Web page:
I was going to post this later, but as my source for this, Roger Ebert, tweets, better to put it up sooner before the Disney lawyers get to it — though I guess some believe there may be possible extra added first amendment protection as it’s overtly political speech. Anyhow, nice use of some great classic-era cartoons from the Walt Disney factory at its peak. You knew “The Three Caballeros” had to get in there at some point. Wonder what they’ll make of this at Breitbart’s Big Hollywood?

  

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It’s another end of week movie news dump

It’s oh so tempting to slack off with more trailers and videos, but a few items too interesting to ignore…

* Regular readers, both of you, may remember a number of interview pieces here and elsewhere by me dealing with a film called “Middle Men.” Well, my interview with the film’s producer and presumed model for the lead character, Christopher Mallick, has become a lot more interesting over the last few days. It has drawn some unusually strong comments from netizens, and not for no reason. The Wrap’s Johnnie L. Roberts sums up how funds deposited by Mallick’s current company, ePassporte, have been effectively frozen — leaving some people truly in the lurch — and also that this isn’t the first arguably suspicious crisis that Mallick has weathered.

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I will say that if you have over $240,000 pre-loaded on a card which I gather is mainly for use on porn sites these days (not online poker as I once assumed) — I’m no one to judge on this matter, but I think you’ve got a bit of a problem.

* A much more positive story, especially for hardcore movie fans, is Roger Ebert’s announcement that he is returning the format he and Gene Siskel perfected back to its original PBS home, with a few interesting new twists including the presence of the one of the universe’s more photogenic of cinephile bloggers, Kim Morgan of Sunset Gun, alongside headliners Christy Lemire and Elvis Mitchell, Omar Moore and Ebert himself.¬† Nikki Finke, via TV Deadliner Nellie Andreeva, provides the turd in the punchbowl. (Please, Mr. Mitchell — don’t give Ms. Finke the pleasure of a “Toldja!” here.)

* Speaking of the amazing Mr. Ebert, be sure to check out his TIFF swag.

* William Monahan, who did such a great job turning the engaging-but-slender Hong Kong thriller, “Infernal Affairs,” into a full-bodied near masterpiece for Martin Scorsese in “The Departedwill be working with “Tron: Legacy” director Joseph Kosinski on something called “Oblivion” for Disney.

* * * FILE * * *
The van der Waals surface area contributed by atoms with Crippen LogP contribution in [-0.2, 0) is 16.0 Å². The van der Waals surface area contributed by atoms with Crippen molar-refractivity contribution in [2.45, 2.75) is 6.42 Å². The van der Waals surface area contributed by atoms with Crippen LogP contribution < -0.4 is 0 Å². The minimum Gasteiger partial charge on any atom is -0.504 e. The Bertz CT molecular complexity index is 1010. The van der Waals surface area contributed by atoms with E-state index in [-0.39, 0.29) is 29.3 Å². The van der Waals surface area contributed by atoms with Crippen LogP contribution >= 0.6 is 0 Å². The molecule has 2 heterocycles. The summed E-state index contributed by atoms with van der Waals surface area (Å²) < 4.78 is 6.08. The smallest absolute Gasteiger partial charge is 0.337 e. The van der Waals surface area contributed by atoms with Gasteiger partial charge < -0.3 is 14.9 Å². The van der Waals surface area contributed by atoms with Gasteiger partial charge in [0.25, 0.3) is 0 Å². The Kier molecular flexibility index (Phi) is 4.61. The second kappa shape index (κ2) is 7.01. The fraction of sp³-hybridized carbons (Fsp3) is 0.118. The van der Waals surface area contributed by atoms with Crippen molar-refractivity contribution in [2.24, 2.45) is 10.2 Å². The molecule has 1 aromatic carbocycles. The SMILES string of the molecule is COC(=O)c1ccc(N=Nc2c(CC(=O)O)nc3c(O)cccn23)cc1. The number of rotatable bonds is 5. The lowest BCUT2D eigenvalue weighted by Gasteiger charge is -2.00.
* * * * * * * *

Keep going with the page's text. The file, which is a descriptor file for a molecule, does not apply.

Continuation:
* Alamo Drafthouse will be getting into the film distribution game with a bang in more senses than one with their release of the ingenious, ultra-dark British comedy, “Four Lions,” which really does do for terrorism what “In the Loop” did for needless wars. A parking snafu created by the organizers of the Los Angeles Film Festival caused me to be 20 minutes later for the screening but, even so, I can’t imagine that the film will be anything less than one of the year’s best, even if its premise scares many away.

  

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Rock and roll gender wars

More in my series of clips featuring fake bands from the movies inspired more or less by Aldous Snow and Infant Sorrow, the band in “Get Him to the Greek.”

As Roger Ebert notes in the DVD commentary to Russ Meyer’s “Beyond the Valley of the Dolls,” it was kind of progressive to make a movie about an all-female rock band in 1970. They were certainly rare as hens-teeth in real life until¬† several years later the Runaways, the Go-Gos, and finaly the Bangles broke the rock and roll gender barrier. I’m not sure how inspired any of them were were by the Carrie Nations, the fictional band in the film directed by Meyer and written by Roger Ebert, but this opening sure shows Meyer’s remarkable filmmaking approach and a hint of what kind of dialogue you can expect when you let a movie critic write a movie. (A later scene features the immortal words spoken by a Phil Spector-esque impressario: ‘This is my happening and it’s freaking me out.” That’s Ebert, baby.)

By 2001, of course, women in both real and cinematic rock bands were hardly unusual. On the other hand, there weren’t too many rock and roll band transsexuals, and there was just one victim of a botched sex change operation. Below, Hedwig and the Angry Inch explain the meaning of their name. It’s not necessarily an experience for the faint of heart, but it sure is rock and roll.